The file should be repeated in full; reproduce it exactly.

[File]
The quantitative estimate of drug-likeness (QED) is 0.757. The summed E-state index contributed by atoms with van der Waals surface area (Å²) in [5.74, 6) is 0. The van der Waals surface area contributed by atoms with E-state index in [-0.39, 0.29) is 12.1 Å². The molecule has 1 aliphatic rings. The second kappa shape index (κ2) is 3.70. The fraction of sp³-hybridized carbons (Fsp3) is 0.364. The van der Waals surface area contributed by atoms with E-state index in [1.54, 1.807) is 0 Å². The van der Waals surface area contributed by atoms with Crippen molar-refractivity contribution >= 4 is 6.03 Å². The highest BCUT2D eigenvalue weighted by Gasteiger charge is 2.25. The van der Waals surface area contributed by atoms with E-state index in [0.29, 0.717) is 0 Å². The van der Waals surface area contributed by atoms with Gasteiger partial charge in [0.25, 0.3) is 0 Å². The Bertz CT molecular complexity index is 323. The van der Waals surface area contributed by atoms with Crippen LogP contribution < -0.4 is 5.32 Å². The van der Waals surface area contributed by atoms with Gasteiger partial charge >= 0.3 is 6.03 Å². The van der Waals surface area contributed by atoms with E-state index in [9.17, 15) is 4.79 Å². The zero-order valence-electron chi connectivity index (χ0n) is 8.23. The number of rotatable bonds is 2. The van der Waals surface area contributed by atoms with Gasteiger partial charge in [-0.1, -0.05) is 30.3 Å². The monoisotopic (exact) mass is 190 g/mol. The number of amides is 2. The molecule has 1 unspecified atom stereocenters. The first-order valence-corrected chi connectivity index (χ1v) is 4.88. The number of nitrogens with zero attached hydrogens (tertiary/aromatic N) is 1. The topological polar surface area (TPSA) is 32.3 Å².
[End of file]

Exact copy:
The quantitative estimate of drug-likeness (QED) is 0.757. The summed E-state index contributed by atoms with van der Waals surface area (Å²) in [5.74, 6) is 0. The van der Waals surface area contributed by atoms with E-state index in [-0.39, 0.29) is 12.1 Å². The molecule has 1 aliphatic rings. The second kappa shape index (κ2) is 3.70. The fraction of sp³-hybridized carbons (Fsp3) is 0.364. The van der Waals surface area contributed by atoms with E-state index in [1.54, 1.807) is 0 Å². The van der Waals surface area contributed by atoms with Crippen molar-refractivity contribution >= 4 is 6.03 Å². The highest BCUT2D eigenvalue weighted by Gasteiger charge is 2.25. The van der Waals surface area contributed by atoms with E-state index in [0.29, 0.717) is 0 Å². The van der Waals surface area contributed by atoms with Gasteiger partial charge in [0.25, 0.3) is 0 Å². The Bertz CT molecular complexity index is 323. The van der Waals surface area contributed by atoms with Crippen LogP contribution < -0.4 is 5.32 Å². The van der Waals surface area contributed by atoms with Gasteiger partial charge >= 0.3 is 6.03 Å². The van der Waals surface area contributed by atoms with E-state index in [9.17, 15) is 4.79 Å². The zero-order valence-electron chi connectivity index (χ0n) is 8.23. The number of rotatable bonds is 2. The van der Waals surface area contributed by atoms with Gasteiger partial charge in [-0.1, -0.05) is 30.3 Å². The monoisotopic (exact) mass is 190 g/mol. The number of amides is 2. The molecule has 1 unspecified atom stereocenters. The first-order valence-corrected chi connectivity index (χ1v) is 4.88. The number of nitrogens with zero attached hydrogens (tertiary/aromatic N) is 1. The topological polar surface area (TPSA) is 32.3 Å².